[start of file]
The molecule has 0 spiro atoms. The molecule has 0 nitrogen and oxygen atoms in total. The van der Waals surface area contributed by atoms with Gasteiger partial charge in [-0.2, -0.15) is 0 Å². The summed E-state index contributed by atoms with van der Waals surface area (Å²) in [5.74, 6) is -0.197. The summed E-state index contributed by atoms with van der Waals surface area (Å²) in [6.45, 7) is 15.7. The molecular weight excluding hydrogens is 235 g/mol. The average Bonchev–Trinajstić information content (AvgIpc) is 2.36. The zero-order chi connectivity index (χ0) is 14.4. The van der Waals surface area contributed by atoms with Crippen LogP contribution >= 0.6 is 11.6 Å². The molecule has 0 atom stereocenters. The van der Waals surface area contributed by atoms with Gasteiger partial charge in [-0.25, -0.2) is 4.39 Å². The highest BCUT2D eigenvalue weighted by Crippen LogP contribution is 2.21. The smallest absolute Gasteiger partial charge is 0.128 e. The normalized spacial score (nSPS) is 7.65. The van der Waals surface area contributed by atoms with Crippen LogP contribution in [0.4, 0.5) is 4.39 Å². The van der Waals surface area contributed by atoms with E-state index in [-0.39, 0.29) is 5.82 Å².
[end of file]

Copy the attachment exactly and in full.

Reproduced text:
The molecule has 0 spiro atoms. The molecule has 0 nitrogen and oxygen atoms in total. The van der Waals surface area contributed by atoms with Gasteiger partial charge in [-0.2, -0.15) is 0 Å². The summed E-state index contributed by atoms with van der Waals surface area (Å²) in [5.74, 6) is -0.197. The summed E-state index contributed by atoms with van der Waals surface area (Å²) in [6.45, 7) is 15.7. The molecular weight excluding hydrogens is 235 g/mol. The average Bonchev–Trinajstić information content (AvgIpc) is 2.36. The zero-order chi connectivity index (χ0) is 14.4. The van der Waals surface area contributed by atoms with Crippen LogP contribution >= 0.6 is 11.6 Å². The molecule has 0 atom stereocenters. The van der Waals surface area contributed by atoms with Gasteiger partial charge in [-0.25, -0.2) is 4.39 Å². The highest BCUT2D eigenvalue weighted by Crippen LogP contribution is 2.21. The smallest absolute Gasteiger partial charge is 0.128 e. The normalized spacial score (nSPS) is 7.65. The van der Waals surface area contributed by atoms with Crippen LogP contribution in [0.4, 0.5) is 4.39 Å². The van der Waals surface area contributed by atoms with E-state index in [-0.39, 0.29) is 5.82 Å².